Looking down from the ledge, I did the math. The Corner was about 140 feet and the Boulder Problem pitch not more than 30 or so. Our two ropes should just reach that sloping tatty ledge below the Boulder Problem, and from there two more raps would gain the ground. Tying knots in the end of each rope, I tossed them straight off Overnight Ledge into the void. As I reached a point about 20 or 30 feet below the ledge, the geometry of the wall became more apparent. The ends of the ropes hung well out from the wall. Rapping the fall line would leave me suspended 20 feet out. At about 60 or 70 feet down, I began to push gently away from the wall with my feet to pendulum to return to the wall and prevent becoming suspended in space.
Thermals rose. It was unnervingly quiet. I could not see or hear Bruce above me. Out of touch and becoming more so. I continued down—carefully, fearfully—as the vectors pushed me farther and farther from the wall. I pushed harder each time I swung back in to retain the arc that provided at least minimal contact.
It was 1985, and the ropes ran through my rappel device without backup. I wrapped the ropes behind my leg for extra friction. I could see the sloping postage-stamp ledge with its ugly tat at the base of the Boulder Problem pitch, about 40 feet below. The ropes—a single overhand knot in the end of each, but not tied together—did not quite reach. I had no prussiks or cordelette, just a few cams and slings.
In and out. I continued to push away from the wall, the apogee now 15 to 20 feet out. The afternoon shade darkened. The wind swirled.
In hindsight, it is so obvious (isn’t everything?): I should have stopped and used what slings I had to prussik back up. But the rope ends now seemed almost to reach the sloping ledge. If I rapped to the end and rested on the knots, with stretch, I might be able to swing in and grab the rat’s nest.
But, looking down, I could see that the knot in one of the ropes had come undone. The second appeared intact, albeit loosely. In those ticking seconds, I thought maybe the remaining knot would jam in my rappel device and allow me to swing in and grab the anchor. In retrospect, this might have happened had the stopper knot been on the correct rope. Then the knot joining the ropes together way above would jam in the rappel anchor. But if the remaining knot on the rope end was on the wrong rope, the ropes would simply pull through.
And none of it mattered now because— how did this happen?—both ropes pulled through my rappel device. I had been clenching hard with the left hand before that, and now thrutched desperately to grab the remaining inches of the rope ends with both hands. So stupid. So futile. The ledge spun below. It would only be a few seconds before my hands opened and Atropos released me to eternal ground.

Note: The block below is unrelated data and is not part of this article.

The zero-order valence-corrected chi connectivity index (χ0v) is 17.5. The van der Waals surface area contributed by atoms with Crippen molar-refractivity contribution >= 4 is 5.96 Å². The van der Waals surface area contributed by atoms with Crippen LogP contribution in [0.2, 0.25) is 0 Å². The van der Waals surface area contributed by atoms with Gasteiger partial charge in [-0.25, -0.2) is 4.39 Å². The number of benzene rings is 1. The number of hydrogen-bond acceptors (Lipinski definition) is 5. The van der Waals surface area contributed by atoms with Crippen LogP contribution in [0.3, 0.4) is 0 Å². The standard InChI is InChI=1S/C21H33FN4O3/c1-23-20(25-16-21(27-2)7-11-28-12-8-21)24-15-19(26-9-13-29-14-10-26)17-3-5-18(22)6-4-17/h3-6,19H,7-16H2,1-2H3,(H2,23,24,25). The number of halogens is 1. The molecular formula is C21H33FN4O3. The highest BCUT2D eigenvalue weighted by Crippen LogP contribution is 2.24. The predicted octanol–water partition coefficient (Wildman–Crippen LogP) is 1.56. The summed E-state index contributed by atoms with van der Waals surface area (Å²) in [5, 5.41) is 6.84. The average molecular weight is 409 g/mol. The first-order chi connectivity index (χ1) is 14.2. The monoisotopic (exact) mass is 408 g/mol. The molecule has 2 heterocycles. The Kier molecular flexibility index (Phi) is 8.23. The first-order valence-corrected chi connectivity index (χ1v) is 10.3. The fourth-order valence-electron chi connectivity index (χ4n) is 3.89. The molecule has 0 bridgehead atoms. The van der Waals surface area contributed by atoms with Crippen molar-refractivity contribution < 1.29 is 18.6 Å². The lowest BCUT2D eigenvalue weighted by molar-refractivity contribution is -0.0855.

I could barely reach the wall now in my pendulum arc. My final act: I kicked away from the wall with one foot. Instead of maintaining the previous controlled arc, to and fro, this final, forceful thrust pushed me over 20 feet away from the wall and spun me around. Half Dome twisted into sight, then the wall. Hundreds of feet below, the ground fell far away to the Ahwahnee.
I tunneled my focus to only the ledge and that messy anchor. This is it. Now! I held both ropes with only my left hand and lunged desperately for the rat’s nest with my right. I was 6-foot-2 with a plus-2-inch wingspan. Even then, I only just latched it as my feet swung down and smacked the slab. I jammed my arm through the webbing and hung by the crook of my elbow, hyperventilating, left hand still managing to hold the rope ends.
I couldn’t move. Couldn’t clip the anchor.
After long minutes, my heart rate slowed, the trembling abated, and I clipped in. A few more minutes, and I tied long slings to the tails of the ropes so I could pull Bruce in when he arrived. Eventually, I screamed, “Off rappel!”
As Bruce came into sight, he looked down, and I could see him trying to piece it all together. The slings were tied to the ends of the ropes; the ropes dangled well out from the wall. I pulled him in.
“What the hell happened?” he asked. It all poured out, the whole awful, inept story.
“Oh, my god,” he gasped. “I can’t believe it. I’m glad you’re alive.”
I was, too. But unsure of why. My actions and decisions certainly warranted a different outcome. Lucky, I guess. We carefully rigged the final two rappels and staggered to the Valley floor.
Got an epic? Please submit your story to Alison Osius, email@example.com
Michael Gilbert, an attorney living in Louisville, Colorado, is a longtime climber and skier who has also discovered the joy of golf.